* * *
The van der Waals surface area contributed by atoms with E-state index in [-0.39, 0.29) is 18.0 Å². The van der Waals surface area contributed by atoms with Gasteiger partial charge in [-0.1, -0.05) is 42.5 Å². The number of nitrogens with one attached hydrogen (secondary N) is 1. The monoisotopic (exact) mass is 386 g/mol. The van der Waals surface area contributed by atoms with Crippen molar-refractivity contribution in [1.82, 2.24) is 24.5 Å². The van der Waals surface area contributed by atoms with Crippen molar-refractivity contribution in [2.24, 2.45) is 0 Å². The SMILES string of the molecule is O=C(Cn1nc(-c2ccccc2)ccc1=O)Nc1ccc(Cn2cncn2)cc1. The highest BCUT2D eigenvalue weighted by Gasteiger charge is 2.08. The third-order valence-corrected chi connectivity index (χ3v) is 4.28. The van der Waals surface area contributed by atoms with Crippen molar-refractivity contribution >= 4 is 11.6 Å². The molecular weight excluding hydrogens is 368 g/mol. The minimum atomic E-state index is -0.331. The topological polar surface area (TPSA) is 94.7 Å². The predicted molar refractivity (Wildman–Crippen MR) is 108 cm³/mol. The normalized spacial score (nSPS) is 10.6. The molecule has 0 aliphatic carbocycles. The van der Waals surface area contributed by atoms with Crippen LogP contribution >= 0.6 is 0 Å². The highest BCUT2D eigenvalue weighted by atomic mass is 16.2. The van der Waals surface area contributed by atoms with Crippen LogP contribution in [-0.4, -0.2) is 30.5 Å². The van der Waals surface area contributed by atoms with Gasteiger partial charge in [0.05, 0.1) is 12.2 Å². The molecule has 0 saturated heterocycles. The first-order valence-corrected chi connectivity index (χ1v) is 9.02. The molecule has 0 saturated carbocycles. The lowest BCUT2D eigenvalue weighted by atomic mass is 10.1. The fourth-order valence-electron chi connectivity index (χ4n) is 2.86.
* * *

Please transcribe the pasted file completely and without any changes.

The van der Waals surface area contributed by atoms with E-state index in [-0.39, 0.29) is 18.0 Å². The van der Waals surface area contributed by atoms with Gasteiger partial charge in [-0.1, -0.05) is 42.5 Å². The number of nitrogens with one attached hydrogen (secondary N) is 1. The monoisotopic (exact) mass is 386 g/mol. The van der Waals surface area contributed by atoms with Crippen molar-refractivity contribution in [1.82, 2.24) is 24.5 Å². The van der Waals surface area contributed by atoms with Crippen molar-refractivity contribution in [2.24, 2.45) is 0 Å². The SMILES string of the molecule is O=C(Cn1nc(-c2ccccc2)ccc1=O)Nc1ccc(Cn2cncn2)cc1. The highest BCUT2D eigenvalue weighted by Gasteiger charge is 2.08. The third-order valence-corrected chi connectivity index (χ3v) is 4.28. The van der Waals surface area contributed by atoms with Crippen molar-refractivity contribution >= 4 is 11.6 Å². The molecular weight excluding hydrogens is 368 g/mol. The minimum atomic E-state index is -0.331. The topological polar surface area (TPSA) is 94.7 Å². The predicted molar refractivity (Wildman–Crippen MR) is 108 cm³/mol. The normalized spacial score (nSPS) is 10.6. The molecule has 0 aliphatic carbocycles. The van der Waals surface area contributed by atoms with Crippen LogP contribution >= 0.6 is 0 Å². The highest BCUT2D eigenvalue weighted by atomic mass is 16.2. The van der Waals surface area contributed by atoms with Crippen LogP contribution in [-0.4, -0.2) is 30.5 Å². The van der Waals surface area contributed by atoms with Gasteiger partial charge in [0.05, 0.1) is 12.2 Å². The molecule has 0 saturated heterocycles. The first-order valence-corrected chi connectivity index (χ1v) is 9.02. The molecule has 0 saturated carbocycles. The lowest BCUT2D eigenvalue weighted by atomic mass is 10.1. The fourth-order valence-electron chi connectivity index (χ4n) is 2.86.